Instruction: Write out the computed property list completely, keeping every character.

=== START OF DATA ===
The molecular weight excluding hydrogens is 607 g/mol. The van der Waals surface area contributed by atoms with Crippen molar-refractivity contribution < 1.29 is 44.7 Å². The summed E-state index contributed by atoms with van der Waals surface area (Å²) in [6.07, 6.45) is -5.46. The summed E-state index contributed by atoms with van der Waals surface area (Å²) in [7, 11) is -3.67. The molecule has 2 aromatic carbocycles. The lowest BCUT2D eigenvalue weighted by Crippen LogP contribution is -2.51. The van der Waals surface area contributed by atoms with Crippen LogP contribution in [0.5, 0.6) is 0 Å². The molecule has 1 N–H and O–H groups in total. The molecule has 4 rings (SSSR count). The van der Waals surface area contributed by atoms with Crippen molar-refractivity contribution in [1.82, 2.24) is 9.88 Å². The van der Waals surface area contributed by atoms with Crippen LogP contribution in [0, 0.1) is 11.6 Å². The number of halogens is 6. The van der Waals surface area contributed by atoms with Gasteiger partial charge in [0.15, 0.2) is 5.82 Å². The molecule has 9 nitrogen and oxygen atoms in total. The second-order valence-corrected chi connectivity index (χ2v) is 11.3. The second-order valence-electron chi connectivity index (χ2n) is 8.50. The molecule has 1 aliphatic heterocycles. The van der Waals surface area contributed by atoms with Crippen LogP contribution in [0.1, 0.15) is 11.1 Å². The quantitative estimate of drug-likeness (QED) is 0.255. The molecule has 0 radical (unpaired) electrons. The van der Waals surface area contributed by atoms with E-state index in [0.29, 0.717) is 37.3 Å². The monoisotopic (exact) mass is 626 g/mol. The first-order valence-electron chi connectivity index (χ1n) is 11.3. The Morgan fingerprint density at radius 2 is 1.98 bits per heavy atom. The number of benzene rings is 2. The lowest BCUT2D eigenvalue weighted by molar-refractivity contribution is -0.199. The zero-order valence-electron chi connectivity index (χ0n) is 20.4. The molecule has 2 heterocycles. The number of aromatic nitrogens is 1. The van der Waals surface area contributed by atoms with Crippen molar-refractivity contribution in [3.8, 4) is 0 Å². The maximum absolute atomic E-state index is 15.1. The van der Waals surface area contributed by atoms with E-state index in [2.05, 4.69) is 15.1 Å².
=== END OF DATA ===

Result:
The molecular weight excluding hydrogens is 607 g/mol. The van der Waals surface area contributed by atoms with Crippen molar-refractivity contribution < 1.29 is 44.7 Å². The summed E-state index contributed by atoms with van der Waals surface area (Å²) in [6.07, 6.45) is -5.46. The summed E-state index contributed by atoms with van der Waals surface area (Å²) in [7, 11) is -3.67. The molecule has 2 aromatic carbocycles. The lowest BCUT2D eigenvalue weighted by Crippen LogP contribution is -2.51. The van der Waals surface area contributed by atoms with Crippen LogP contribution in [0.5, 0.6) is 0 Å². The molecule has 1 N–H and O–H groups in total. The molecule has 4 rings (SSSR count). The van der Waals surface area contributed by atoms with Crippen molar-refractivity contribution in [1.82, 2.24) is 9.88 Å². The van der Waals surface area contributed by atoms with Crippen LogP contribution in [0, 0.1) is 11.6 Å². The number of halogens is 6. The van der Waals surface area contributed by atoms with Gasteiger partial charge in [0.15, 0.2) is 5.82 Å². The molecule has 9 nitrogen and oxygen atoms in total. The second-order valence-corrected chi connectivity index (χ2v) is 11.3. The second-order valence-electron chi connectivity index (χ2n) is 8.50. The molecule has 1 aliphatic heterocycles. The van der Waals surface area contributed by atoms with Crippen LogP contribution in [0.1, 0.15) is 11.1 Å². The quantitative estimate of drug-likeness (QED) is 0.255. The molecule has 0 radical (unpaired) electrons. The van der Waals surface area contributed by atoms with E-state index in [0.29, 0.717) is 37.3 Å². The monoisotopic (exact) mass is 626 g/mol. The first-order valence-electron chi connectivity index (χ1n) is 11.3. The Morgan fingerprint density at radius 2 is 1.98 bits per heavy atom. The number of benzene rings is 2. The lowest BCUT2D eigenvalue weighted by molar-refractivity contribution is -0.199. The zero-order valence-electron chi connectivity index (χ0n) is 20.4. The molecule has 2 heterocycles. The number of aromatic nitrogens is 1. The van der Waals surface area contributed by atoms with Crippen molar-refractivity contribution in [3.8, 4) is 0 Å². The maximum absolute atomic E-state index is 15.1. The van der Waals surface area contributed by atoms with E-state index in [2.05, 4.69) is 15.1 Å².